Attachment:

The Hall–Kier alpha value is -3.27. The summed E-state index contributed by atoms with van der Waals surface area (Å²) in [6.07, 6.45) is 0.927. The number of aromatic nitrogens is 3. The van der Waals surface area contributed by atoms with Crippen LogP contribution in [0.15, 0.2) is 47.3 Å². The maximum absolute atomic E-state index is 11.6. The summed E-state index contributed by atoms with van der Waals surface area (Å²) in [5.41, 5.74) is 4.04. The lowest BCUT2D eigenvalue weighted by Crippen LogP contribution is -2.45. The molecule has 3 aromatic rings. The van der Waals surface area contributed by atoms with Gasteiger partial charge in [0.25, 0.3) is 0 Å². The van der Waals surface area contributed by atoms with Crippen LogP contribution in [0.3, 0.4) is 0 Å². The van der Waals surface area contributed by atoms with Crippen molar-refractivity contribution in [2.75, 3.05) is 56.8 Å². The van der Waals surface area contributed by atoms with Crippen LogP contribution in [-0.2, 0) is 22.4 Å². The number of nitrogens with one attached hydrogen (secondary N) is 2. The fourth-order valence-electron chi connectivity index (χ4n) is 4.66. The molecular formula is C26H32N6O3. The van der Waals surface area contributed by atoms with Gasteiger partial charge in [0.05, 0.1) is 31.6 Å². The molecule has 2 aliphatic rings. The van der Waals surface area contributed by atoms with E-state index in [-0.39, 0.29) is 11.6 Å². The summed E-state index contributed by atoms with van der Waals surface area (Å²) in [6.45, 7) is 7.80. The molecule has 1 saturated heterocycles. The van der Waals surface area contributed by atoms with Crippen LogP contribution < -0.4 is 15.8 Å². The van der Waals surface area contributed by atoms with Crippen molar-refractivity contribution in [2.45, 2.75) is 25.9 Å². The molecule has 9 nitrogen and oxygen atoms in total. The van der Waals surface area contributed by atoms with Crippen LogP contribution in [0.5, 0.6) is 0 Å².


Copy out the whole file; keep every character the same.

The Hall–Kier alpha value is -3.27. The summed E-state index contributed by atoms with van der Waals surface area (Å²) in [6.07, 6.45) is 0.927. The number of aromatic nitrogens is 3. The van der Waals surface area contributed by atoms with Crippen LogP contribution in [0.15, 0.2) is 47.3 Å². The maximum absolute atomic E-state index is 11.6. The summed E-state index contributed by atoms with van der Waals surface area (Å²) in [5.41, 5.74) is 4.04. The lowest BCUT2D eigenvalue weighted by Crippen LogP contribution is -2.45. The molecule has 3 aromatic rings. The van der Waals surface area contributed by atoms with Gasteiger partial charge in [0.25, 0.3) is 0 Å². The van der Waals surface area contributed by atoms with Crippen LogP contribution in [0.3, 0.4) is 0 Å². The van der Waals surface area contributed by atoms with Crippen molar-refractivity contribution in [2.75, 3.05) is 56.8 Å². The van der Waals surface area contributed by atoms with Crippen LogP contribution in [-0.2, 0) is 22.4 Å². The number of nitrogens with one attached hydrogen (secondary N) is 2. The fourth-order valence-electron chi connectivity index (χ4n) is 4.66. The molecular formula is C26H32N6O3. The van der Waals surface area contributed by atoms with Gasteiger partial charge in [0.05, 0.1) is 31.6 Å². The molecule has 2 aliphatic rings. The van der Waals surface area contributed by atoms with E-state index in [-0.39, 0.29) is 11.6 Å². The summed E-state index contributed by atoms with van der Waals surface area (Å²) in [6.45, 7) is 7.80. The molecule has 1 saturated heterocycles. The van der Waals surface area contributed by atoms with Crippen LogP contribution < -0.4 is 15.8 Å². The van der Waals surface area contributed by atoms with Crippen molar-refractivity contribution in [2.45, 2.75) is 25.9 Å². The molecule has 9 nitrogen and oxygen atoms in total. The van der Waals surface area contributed by atoms with Crippen LogP contribution in [0.5, 0.6) is 0 Å².